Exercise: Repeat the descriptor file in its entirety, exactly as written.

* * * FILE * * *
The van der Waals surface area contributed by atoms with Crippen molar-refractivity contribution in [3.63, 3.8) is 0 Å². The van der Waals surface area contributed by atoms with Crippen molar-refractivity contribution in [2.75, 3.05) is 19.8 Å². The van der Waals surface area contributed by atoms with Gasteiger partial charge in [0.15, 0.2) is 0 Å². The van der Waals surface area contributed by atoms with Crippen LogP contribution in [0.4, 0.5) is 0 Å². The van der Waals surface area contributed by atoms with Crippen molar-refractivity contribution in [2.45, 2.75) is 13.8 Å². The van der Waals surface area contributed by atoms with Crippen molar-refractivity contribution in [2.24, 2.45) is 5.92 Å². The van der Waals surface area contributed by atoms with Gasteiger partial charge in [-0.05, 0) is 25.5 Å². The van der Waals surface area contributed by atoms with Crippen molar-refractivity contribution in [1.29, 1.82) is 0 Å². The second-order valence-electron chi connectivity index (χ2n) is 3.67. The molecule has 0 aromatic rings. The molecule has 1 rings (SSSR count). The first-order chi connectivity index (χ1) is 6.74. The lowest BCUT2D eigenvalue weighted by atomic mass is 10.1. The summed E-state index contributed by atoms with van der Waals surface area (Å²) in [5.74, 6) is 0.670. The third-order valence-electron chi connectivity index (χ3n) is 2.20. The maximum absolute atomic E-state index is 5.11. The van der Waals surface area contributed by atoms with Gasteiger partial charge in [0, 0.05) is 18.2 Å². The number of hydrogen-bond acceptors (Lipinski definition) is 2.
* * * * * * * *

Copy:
The van der Waals surface area contributed by atoms with Crippen molar-refractivity contribution in [3.63, 3.8) is 0 Å². The van der Waals surface area contributed by atoms with Crippen molar-refractivity contribution in [2.75, 3.05) is 19.8 Å². The van der Waals surface area contributed by atoms with Gasteiger partial charge in [0.15, 0.2) is 0 Å². The van der Waals surface area contributed by atoms with Crippen LogP contribution in [0.4, 0.5) is 0 Å². The van der Waals surface area contributed by atoms with Crippen molar-refractivity contribution in [2.45, 2.75) is 13.8 Å². The van der Waals surface area contributed by atoms with Crippen molar-refractivity contribution in [2.24, 2.45) is 5.92 Å². The van der Waals surface area contributed by atoms with Gasteiger partial charge in [-0.05, 0) is 25.5 Å². The van der Waals surface area contributed by atoms with Crippen molar-refractivity contribution in [1.29, 1.82) is 0 Å². The second-order valence-electron chi connectivity index (χ2n) is 3.67. The molecule has 0 aromatic rings. The molecule has 1 rings (SSSR count). The first-order chi connectivity index (χ1) is 6.74. The lowest BCUT2D eigenvalue weighted by atomic mass is 10.1. The summed E-state index contributed by atoms with van der Waals surface area (Å²) in [5.74, 6) is 0.670. The third-order valence-electron chi connectivity index (χ3n) is 2.20. The maximum absolute atomic E-state index is 5.11. The van der Waals surface area contributed by atoms with Gasteiger partial charge in [0, 0.05) is 18.2 Å². The number of hydrogen-bond acceptors (Lipinski definition) is 2.